|Date: Mar 5, 2019|
|Source: The Daily Star|
|Some 150 Daesh militants surrender|
|DEIR AL-ZOR PROVINCE, Syria: Around 150 Daesh (ISIS) militants surrendered after a ferocious battle over their last shred of territory in eastern Syria, but an unknown number of militants are still holding out, a military source in a U.S.-backed Syrian force said Monday. The militant group faces defeat in Baghouz on the banks of the Euphrates, but it still holds pockets of land in remote areas further west and has launched guerrilla attacks in other areas where it has lost control.|
Baghouz, a collection of hamlets and farmland near the border with Iraq, is the last patch of populated territory Daesh still holds in the area straddling the two countries where it declared a “caliphate” in 2014.
The Syrian Democratic Forces said earlier Monday it had slowed its assault because more civilians, previously thought to have completely evacuated, were trapped in the enclave, but vowed to capture it soon.
A convoy of trucks was seen heading into Baghouz in the morning, and the SDF military source said 150 militants had left along with about 350 civilians.
Dozens of men, women and children climbed hills on foot and were later seen getting into small trucks after they were searched by SDF fighters manning the evacuation corridor. An unknown number of militants remained inside, the source said.
The militants hail from a number of countries including Uzbekistan and Turkmenistan, said an SDF faction that distributed photographs showing men separated from women and small children.
Daesh has gradually fallen back on Baghouz as its militants retreated down the Euphrates in the face of sustained assault by local and international foes after its grotesque displays of cruelty roused global fury.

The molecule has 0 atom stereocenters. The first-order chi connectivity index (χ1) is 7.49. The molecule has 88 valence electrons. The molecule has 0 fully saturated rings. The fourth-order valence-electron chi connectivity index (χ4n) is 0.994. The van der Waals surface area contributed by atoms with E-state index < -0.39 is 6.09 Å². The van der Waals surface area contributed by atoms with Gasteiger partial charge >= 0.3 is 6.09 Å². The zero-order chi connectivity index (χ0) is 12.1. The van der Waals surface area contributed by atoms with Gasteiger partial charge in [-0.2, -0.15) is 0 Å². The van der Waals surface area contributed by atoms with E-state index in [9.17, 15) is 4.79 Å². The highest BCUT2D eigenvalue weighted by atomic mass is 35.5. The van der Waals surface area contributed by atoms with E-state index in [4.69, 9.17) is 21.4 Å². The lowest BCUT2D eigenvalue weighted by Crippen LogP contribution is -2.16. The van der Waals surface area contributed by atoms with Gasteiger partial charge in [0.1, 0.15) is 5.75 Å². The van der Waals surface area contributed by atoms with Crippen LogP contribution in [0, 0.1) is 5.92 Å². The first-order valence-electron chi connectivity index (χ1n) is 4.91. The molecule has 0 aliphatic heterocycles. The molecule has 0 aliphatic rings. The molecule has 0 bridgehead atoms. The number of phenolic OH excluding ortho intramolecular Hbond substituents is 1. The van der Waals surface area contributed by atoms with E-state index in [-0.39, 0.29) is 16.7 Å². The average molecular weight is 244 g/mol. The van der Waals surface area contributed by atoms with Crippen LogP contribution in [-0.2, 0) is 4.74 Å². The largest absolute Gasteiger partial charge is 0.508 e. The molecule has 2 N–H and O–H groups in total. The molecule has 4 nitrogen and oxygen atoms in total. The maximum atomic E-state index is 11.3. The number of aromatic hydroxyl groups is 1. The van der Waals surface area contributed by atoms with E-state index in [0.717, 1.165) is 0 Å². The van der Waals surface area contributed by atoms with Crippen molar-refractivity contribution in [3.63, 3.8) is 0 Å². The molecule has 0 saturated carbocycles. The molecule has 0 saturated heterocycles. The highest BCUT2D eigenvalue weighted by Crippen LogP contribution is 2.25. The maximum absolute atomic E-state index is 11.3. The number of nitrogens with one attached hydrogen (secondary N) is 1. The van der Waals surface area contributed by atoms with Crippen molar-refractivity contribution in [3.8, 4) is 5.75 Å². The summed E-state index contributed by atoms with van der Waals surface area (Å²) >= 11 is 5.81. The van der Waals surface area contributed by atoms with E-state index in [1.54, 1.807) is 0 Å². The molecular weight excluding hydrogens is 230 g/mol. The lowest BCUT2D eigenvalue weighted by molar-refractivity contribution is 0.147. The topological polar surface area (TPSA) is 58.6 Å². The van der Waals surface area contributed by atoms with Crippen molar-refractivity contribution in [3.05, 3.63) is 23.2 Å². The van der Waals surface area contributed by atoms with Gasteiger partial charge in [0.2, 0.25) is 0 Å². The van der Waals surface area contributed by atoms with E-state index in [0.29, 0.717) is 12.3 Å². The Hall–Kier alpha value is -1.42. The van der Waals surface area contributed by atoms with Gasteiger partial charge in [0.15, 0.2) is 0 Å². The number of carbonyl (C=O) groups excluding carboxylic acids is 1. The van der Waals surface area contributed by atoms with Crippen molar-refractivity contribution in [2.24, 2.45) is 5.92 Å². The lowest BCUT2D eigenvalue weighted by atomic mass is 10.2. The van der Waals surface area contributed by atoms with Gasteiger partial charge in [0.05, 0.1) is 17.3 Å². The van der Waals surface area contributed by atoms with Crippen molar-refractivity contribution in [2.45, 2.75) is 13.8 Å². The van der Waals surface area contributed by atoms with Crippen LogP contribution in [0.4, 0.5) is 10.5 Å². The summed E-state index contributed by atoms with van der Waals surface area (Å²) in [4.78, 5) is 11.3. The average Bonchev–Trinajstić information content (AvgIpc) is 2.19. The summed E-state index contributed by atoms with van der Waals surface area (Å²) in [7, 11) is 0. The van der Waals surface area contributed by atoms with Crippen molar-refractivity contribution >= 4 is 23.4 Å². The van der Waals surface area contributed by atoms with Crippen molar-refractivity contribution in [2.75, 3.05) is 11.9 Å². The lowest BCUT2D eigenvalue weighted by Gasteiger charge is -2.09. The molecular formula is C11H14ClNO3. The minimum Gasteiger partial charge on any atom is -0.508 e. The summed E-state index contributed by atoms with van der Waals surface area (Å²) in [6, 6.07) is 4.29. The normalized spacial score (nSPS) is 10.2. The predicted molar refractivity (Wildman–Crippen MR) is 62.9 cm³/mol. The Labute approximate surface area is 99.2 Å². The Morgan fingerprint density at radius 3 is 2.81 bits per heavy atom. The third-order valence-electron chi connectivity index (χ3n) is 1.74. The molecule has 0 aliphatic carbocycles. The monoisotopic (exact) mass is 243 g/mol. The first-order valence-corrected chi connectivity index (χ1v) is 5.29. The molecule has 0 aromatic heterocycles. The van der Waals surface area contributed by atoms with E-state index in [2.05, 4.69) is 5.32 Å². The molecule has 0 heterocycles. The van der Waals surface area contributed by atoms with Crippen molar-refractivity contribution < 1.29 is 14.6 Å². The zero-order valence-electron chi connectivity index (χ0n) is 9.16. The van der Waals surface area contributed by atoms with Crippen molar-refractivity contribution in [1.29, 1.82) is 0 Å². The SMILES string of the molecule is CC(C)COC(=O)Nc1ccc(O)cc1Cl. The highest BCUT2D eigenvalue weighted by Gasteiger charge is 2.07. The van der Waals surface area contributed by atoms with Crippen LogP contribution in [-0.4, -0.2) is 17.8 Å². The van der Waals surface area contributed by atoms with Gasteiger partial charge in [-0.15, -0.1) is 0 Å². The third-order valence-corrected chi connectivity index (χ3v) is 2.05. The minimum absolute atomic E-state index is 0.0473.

The SDF resumed its assault on Baghouz over the weekend, the culmination of a campaign that included the capture of Raqqa in 2017, when Daesh also lost other big cities including Mosul in Iraq.
The militia had already paused its attack for weeks to allow thousands of people to leave the area, including Daesh supporters, fighters, children, local people and some of the group’s captives.
It said Friday that only militants remained, mostly foreigners, but it now says some more civilians are left.
“We’re slowing down the offensive in Baghouz due to a small number of civilians held as human shields by Daesh,” SDF spokesman Mustafa Bali said on Twitter.
However, “the battle to retake the last ISIS holdout is going to be over soon,” he added.
The SDF faced land mines, car bombs, tunnel ambushes and suicide attacks Sunday as it attempted to overrun the enclave. The militant group has honed those tactics through its hard-fought retreat.
Reuters photographs from Baghouz Sunday showed dark plumes of smoke rising above houses and palm trees, and SDF fighters shooting into Daesh enclave.
In other developments, Saudi Minister of State for Foreign Affairs Adel al-Jubeir said Monday that it was too early to restore diplomatic ties with Syria or reinstate Damascus to the Arab League without progress on a political process to end the 8-year-old war.
Jubeir also said Riyadh, which backed rebels fighting President Bashar Assad, would not take part in any reconstruction efforts before stability was restored in Syria.
“This [reopening the Saudi embassy] is related to progress on the political process, so it is still early,” Jubeir told a joint news conference with Russian Foreign Minister Sergey Lavrov.
The UAE, a Saudi ally, reopened its embassy in Damascus in December in a diplomatic boost for Assad, in a bid to re-engage and rebuild Arab influence in Syria.